This week, Boing Boing is presenting a series of essays about movies that have had a profound effect on our invited essayists. See all the essays in the Mind Blowing Movies series here. -- Mark
Dunne and Raby, "Technological Dream Series No. 1: Robots," 2007, By Bruce Sterling
[Video Link] I first witnessed this strange Dunne and Raby video.... well, I feel sure that it was more than five years ago, but I don't see how that's possible.Some experiences squeeze the past into a different shape.
This video seems pretty opaque, at first encounter. It has no credits. The heroine is mute, nameless, rather elegant, very worried and dressed in black. The soundtrack is wordless electronic gabbling, warbling and scratching. The set is pure gallery white-space, devoid of doors, walls, sinks, beds, stoves or toilets. Odd, meaningless objects are strewn across the floor.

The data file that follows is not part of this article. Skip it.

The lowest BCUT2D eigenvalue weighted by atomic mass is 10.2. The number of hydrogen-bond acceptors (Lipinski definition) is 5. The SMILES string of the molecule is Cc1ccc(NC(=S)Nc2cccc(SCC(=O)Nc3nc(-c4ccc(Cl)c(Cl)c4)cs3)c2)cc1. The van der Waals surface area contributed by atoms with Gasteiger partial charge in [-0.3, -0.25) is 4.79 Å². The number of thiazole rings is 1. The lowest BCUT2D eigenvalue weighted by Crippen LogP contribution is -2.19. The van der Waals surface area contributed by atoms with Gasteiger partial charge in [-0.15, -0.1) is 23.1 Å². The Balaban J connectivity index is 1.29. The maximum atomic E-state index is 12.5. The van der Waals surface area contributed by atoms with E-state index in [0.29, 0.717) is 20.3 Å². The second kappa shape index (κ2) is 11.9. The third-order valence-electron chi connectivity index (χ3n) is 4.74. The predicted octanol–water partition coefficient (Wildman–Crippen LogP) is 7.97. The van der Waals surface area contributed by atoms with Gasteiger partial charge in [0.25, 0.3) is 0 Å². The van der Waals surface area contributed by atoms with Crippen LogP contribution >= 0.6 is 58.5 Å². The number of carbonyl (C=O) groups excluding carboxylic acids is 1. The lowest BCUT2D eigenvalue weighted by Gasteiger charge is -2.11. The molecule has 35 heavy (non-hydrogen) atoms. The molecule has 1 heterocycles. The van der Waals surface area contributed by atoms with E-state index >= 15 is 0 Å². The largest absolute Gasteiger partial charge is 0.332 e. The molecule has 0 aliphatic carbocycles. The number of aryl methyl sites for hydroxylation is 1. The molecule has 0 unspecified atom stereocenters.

There are some jarring, horror-film jump-cuts, but they lack an apparent purpose. The nonexistent plot never advances. No conflict is settled. No problem is solved. No conclusion is reached. There's no moral to this story. There's no story.
"Technological Dream Series" is not even a "series," because there was only one of them. "Technological Dream Series" is a demo.
This demo looks something like science fiction -- that's why it captured my attention right away, and has held it for years now -- but "Technological Dream Series" is not science fiction. It's a different thing, because it's "design fiction."
"Technological Dream Series No. 1: Robots" is a demo, and the subject being demonstrated is interaction. These products on display, the objects, the "robots" --they're as abstract as chess-pieces. They're not like the designed products that star in commercial ads, they're not glossed-up, they don't have branding, they're not for sale. The heroine isn't the star, either. The star is the interaction.
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